“The silence of bystanders communicates that sexual harassment is okay. Stop making excuses for men’s behavior–your own or someone else’s.”
- Use appropriate titles, as you would for men (like “Rev” not “Miss”)
“So often our time and our bodies are presumed to belong to the men around us, and that comes with telling you about our harrowing stories about the struggles of being a woman. The best gift you can give us is autonomy.”
3. Touching. What is it with the touching?
Physical touch is experienced differently by clergywomen than clergymen.
“I’ve experienced sexually suggestive comments, inappropriate touching, men standing too close and hugging too long, unwanted back rubs, catcalls, and comments like, ‘Want to sit on my lap and go for a ride?’ by the 90 year old who needs to use the chairlift to get into the sanctuary.”
“’In this church, we hug titty to titty and tinky to tinky,’ came from a retired pastor in my church, whose hugs I fended off the next five years.”
“One of my colleagues taught me the ‘clergywoman pivot’ to avoid inappropriate hugs. There’s a way to put your weight on your feet that allows you to swing your body to turn a full body contact hug to a side hug. We then practiced for 20 minutes until I could instinctively get out of any unwanted hug.“
- Don’t touch women unless they invite it (ie. “May I give you a hug?”)
“Don’t touch, and don’t accuse clergywomen who don’t touch of being cold and standoffish.”
4. Equal, but not the same
Clergy colleagues and male parishioners alike must recognize clergywomen as equal to but not the same as clergymen.
“At one church, I and my lead pastor (also a woman) were given personal alarm buttons to wear, similar to a life alert system, to contact 911 in case of trouble. The male assistant pastor was not.”
“Male coworkers and supervisors not having closed-door conversations and meetings with me often meant that I was not afforded the same theological reflection as my male counterparts in field education and internship experiences.“
“Colleagues who do not ride in the car with women to whom they are not married means I have to meet them at the destination.“
“I endured an accusation of sexual misconduct (while pregnant) in part because I met in private conversations with my much older, male, head of staff; because I was the only female participant in a male clergy lunch group and often carpooled with my male colleagues to attend our weekly lunches; and I was seen on various occasions hugging or laughing with these male colleagues (who were all old enough to be my father). The accusation taught me to be fearful of interactions with my most direct support system and isolated me from trusted colleagues with whom I professionally had the most in common. This sexual misconduct accusation and the way denominational leadership handled it (while clearing me of any wrongdoing) felt like sexual harassment or even sexual abuse. I still feel anxiety when I am the only woman at the table in clergy interactions, even though I am frequently the only female pastor or even the only woman at the table. I participate anyway, because to choose not to take part has professional opportunity and financial consequences.”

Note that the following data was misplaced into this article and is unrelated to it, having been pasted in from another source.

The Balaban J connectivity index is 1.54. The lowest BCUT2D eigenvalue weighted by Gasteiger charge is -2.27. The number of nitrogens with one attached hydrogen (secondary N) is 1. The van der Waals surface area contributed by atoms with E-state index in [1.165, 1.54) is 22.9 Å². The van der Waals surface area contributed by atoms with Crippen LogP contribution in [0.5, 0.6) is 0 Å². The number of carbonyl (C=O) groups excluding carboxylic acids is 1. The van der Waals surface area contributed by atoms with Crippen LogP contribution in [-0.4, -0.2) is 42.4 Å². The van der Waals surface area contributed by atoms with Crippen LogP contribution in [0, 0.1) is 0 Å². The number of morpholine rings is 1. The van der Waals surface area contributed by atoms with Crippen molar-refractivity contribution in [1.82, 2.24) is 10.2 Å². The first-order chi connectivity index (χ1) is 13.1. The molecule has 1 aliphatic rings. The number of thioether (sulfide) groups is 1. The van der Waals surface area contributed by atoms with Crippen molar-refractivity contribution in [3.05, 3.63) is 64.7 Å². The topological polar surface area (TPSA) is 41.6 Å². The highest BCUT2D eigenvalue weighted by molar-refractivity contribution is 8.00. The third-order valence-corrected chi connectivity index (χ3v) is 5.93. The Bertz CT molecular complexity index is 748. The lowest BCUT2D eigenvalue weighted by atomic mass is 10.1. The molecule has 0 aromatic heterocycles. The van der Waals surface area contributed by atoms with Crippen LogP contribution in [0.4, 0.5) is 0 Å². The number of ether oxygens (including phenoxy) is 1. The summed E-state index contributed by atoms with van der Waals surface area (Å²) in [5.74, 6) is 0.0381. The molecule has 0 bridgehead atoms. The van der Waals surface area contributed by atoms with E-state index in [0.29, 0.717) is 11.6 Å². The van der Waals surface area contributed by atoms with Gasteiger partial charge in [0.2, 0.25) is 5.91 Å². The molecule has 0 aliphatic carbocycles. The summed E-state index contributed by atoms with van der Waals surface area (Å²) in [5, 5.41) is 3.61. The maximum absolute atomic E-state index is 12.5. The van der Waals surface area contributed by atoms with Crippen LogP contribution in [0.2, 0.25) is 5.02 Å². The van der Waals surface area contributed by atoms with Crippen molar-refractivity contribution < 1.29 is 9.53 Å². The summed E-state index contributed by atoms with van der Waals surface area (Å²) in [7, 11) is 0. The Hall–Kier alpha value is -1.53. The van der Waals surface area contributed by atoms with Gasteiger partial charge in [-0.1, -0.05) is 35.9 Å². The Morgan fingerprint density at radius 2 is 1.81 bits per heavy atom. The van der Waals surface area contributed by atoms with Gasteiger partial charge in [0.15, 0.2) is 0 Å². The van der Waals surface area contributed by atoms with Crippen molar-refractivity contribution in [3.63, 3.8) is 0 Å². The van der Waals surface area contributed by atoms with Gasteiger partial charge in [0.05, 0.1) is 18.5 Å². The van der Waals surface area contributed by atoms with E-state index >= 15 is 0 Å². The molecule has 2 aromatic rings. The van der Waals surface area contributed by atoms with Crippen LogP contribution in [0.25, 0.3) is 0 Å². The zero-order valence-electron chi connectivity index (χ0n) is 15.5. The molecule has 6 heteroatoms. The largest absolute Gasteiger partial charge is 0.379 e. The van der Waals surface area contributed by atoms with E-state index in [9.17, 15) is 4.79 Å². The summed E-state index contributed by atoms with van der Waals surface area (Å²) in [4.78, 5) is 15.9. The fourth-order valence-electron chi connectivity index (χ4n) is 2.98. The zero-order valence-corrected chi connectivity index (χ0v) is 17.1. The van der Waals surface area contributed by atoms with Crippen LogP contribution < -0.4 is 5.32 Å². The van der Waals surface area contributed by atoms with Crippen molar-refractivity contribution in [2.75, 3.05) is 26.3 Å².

- “but not the same” references honoring things like a nursing mother’s need for privacy and the need for others to intervene when witnessing sexism/harassment
“Treat us like you would treat male colleagues. Expect from us what you would expect from male colleagues. Pay us what you would pay male colleagues. Listen to us like you would to male colleagues. Appoint us like you would male colleagues.”
“Would I make that comment to the man sitting next to me? Would I touch my male colleague that way? Do I think of my male priest/pastor/professor/ etc in those terms? No? Then stop doing it to women.”
“Treat us with the same respect you give male colleagues. I’m not asking for special treatment. I’m asking for equal respect and a voice that’s heard.”
5. BELIEVE THEM.
The respondents included many mentions of the need to believe women when they describe/report harassment, abuse, unfair treatment, sense of danger, etc.
“I have been harassed by an elderly man who wanted to marry me, continually over many months, causing me very high levels of stress. When I asked a male clergy colleague to speak to the guy, he said he was too busy. Another male colleague called the police, against my wishes. That made me feel violated again.”
“I had to call several clergy sisters to figure out how to proceed, because there is no training on what to do when a church member harasses a clergywoman; all of my boundary training has been on how to not harass anybody.”